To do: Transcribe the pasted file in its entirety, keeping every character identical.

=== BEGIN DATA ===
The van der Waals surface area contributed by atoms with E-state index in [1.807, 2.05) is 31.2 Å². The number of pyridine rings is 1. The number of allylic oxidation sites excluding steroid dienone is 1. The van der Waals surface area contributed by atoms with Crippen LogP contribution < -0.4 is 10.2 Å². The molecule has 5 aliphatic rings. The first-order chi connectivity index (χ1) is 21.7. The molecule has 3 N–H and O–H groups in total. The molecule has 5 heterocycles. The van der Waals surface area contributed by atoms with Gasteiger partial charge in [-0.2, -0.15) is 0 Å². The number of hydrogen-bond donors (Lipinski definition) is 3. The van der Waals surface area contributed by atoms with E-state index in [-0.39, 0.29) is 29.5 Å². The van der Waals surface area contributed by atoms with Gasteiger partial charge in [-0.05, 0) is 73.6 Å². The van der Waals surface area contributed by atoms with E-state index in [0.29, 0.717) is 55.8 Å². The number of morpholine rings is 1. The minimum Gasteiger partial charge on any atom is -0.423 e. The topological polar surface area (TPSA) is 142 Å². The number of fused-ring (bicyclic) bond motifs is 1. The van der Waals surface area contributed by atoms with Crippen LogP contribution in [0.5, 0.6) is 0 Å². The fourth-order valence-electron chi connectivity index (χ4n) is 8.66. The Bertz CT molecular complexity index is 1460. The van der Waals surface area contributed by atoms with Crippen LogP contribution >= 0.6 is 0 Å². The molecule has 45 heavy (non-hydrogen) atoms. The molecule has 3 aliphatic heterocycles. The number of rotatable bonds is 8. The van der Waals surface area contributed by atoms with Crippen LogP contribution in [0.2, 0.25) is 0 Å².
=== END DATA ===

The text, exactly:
The van der Waals surface area contributed by atoms with E-state index in [1.807, 2.05) is 31.2 Å². The number of pyridine rings is 1. The number of allylic oxidation sites excluding steroid dienone is 1. The van der Waals surface area contributed by atoms with Crippen LogP contribution < -0.4 is 10.2 Å². The molecule has 5 aliphatic rings. The first-order chi connectivity index (χ1) is 21.7. The molecule has 3 N–H and O–H groups in total. The molecule has 5 heterocycles. The van der Waals surface area contributed by atoms with Gasteiger partial charge in [-0.2, -0.15) is 0 Å². The number of hydrogen-bond donors (Lipinski definition) is 3. The van der Waals surface area contributed by atoms with E-state index in [-0.39, 0.29) is 29.5 Å². The van der Waals surface area contributed by atoms with Gasteiger partial charge in [-0.05, 0) is 73.6 Å². The van der Waals surface area contributed by atoms with E-state index in [0.29, 0.717) is 55.8 Å². The number of morpholine rings is 1. The minimum Gasteiger partial charge on any atom is -0.423 e. The topological polar surface area (TPSA) is 142 Å². The number of fused-ring (bicyclic) bond motifs is 1. The van der Waals surface area contributed by atoms with Crippen LogP contribution in [0.5, 0.6) is 0 Å². The fourth-order valence-electron chi connectivity index (χ4n) is 8.66. The Bertz CT molecular complexity index is 1460. The van der Waals surface area contributed by atoms with Crippen LogP contribution >= 0.6 is 0 Å². The molecule has 45 heavy (non-hydrogen) atoms. The molecule has 3 aliphatic heterocycles. The number of rotatable bonds is 8. The van der Waals surface area contributed by atoms with Crippen LogP contribution in [0.2, 0.25) is 0 Å².